3 min read
With the constant rise of smartphone and tablet device use, does the concept of an ‘offline’ workforce still exist in 2014?
Over the years working at Reward Gateway, I’ve often found myself looking at a client’s demographic and classifying workforces as ‘offline’ - employees who in their day-to-day job are not typically using a computer. This instantly raises a red flag as, when promoting a computer-based product like our employee benefits hub, this can be assumed to be a bit of a barrier.
For these 'offline' clients we have always gone above and beyond. We've taken care to establish alternative communication methods; going to site and speaking with employees and strongly promoting our telephone Helpdesk to ensure that these groups can still make use of all the employee benefits we offer.
We often apply the assumption that ‘offline’ workers will engage with employee benefits in in a different way to others, but recently I’ve been wondering whether this is still the case.
We have a huge number of clients from various ‘offline’ sectors, including transport, manufacturing, agriculture and even schools and healthcare professionals. Some of them have been using our employee engagement platform for years while others are relatively new, but the one thing that they have in common is that we always find a way to reach their staff.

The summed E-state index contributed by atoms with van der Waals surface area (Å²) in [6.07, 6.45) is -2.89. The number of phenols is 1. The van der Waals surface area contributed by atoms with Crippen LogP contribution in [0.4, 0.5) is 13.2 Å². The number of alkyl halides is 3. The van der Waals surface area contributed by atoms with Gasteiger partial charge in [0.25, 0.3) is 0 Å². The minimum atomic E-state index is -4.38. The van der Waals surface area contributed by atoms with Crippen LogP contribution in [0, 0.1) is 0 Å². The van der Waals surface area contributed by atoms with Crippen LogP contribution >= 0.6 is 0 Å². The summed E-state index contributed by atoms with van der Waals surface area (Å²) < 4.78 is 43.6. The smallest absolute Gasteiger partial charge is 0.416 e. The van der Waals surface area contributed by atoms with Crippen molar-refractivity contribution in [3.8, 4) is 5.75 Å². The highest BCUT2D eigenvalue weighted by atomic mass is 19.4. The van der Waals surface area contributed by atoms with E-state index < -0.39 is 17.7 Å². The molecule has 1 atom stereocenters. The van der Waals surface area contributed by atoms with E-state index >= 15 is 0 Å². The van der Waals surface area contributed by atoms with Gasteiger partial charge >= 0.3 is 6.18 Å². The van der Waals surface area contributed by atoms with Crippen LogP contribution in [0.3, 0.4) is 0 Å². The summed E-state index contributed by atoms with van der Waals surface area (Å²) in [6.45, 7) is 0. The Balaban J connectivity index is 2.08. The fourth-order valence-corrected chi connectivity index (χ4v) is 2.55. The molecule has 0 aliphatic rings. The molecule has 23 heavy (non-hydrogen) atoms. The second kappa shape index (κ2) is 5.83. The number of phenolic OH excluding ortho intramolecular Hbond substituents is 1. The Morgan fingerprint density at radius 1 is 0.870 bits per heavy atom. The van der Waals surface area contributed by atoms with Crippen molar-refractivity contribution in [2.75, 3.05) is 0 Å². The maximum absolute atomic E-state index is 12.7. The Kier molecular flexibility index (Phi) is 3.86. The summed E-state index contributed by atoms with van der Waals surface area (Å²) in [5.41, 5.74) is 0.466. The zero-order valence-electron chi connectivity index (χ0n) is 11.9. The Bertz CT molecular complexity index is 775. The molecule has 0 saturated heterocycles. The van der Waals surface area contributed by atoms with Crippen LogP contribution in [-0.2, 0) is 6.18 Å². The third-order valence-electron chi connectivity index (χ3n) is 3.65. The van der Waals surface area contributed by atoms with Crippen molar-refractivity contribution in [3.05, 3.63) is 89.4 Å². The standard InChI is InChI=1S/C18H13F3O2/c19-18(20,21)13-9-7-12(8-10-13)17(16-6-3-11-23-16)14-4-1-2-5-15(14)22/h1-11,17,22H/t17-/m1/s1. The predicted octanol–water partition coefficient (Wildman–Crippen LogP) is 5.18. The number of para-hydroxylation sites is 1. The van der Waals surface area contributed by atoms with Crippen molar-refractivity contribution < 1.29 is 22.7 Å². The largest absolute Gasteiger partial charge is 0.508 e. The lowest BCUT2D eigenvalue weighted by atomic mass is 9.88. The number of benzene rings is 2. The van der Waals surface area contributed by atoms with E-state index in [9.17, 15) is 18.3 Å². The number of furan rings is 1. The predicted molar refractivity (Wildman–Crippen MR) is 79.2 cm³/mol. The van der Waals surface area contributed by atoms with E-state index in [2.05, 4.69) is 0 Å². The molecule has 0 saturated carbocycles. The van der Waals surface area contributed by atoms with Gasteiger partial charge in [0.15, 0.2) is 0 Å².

The old assumption is that if an employee is not using a computer at work they do not have access to a computer at all. This is no longer the case. More than half of us now own a smartphone or tablet device, even more own their own PC - and that’s not just the young workforces but the older generations too. As many of us will know, with all of this technology sometimes it can be hard to not be online – whether connected with our work or not.
We need to remember this when we think about communicating with our staff. Social media as an employee communication tool is good choice, although not always the right answer, but there are many other ways we can use this mobile revolution to reach out to our colleagues and employees.
British transport giant FirstGroup understand this better than anyone. With a heavily male demographic of blue collar workers split over 300 different locations you could easily write them off as an employee engagement nightmare, but their recognition of their employees’ interaction with new smartphone technology saw them triumph. They mixed up their benefits communication tools highlighting the mobile based service, and even put QR codes on all promotion materials to give employees easy access straight away. Just a year into their new employee benefits program they had more than 11,000 employees signed up - plus they scooped up a prize for their efforts at the 2013 Benefits Excellence Awards.
Smartphones have changed the way employees want to access services - they want them fast and they want them all the time, from anywhere. Here at Reward Gateway we really understand the need to take employee benefits mobile, which we’ll be honouring with a relaunch of our core product later this year. We already have an excellent mobile app service, but we want to take down any barriers that stop employees engaging with your benefits. We need it to be totally frictionless.
So whatever your employee’s day job, the question remains as to whether they can be seen as ‘offline’, and if they are whether that provides a good reason as to why they can’t interact with your employee benefits program. With all of these advancements in smartphones and increased use of computers outside of work... I think not.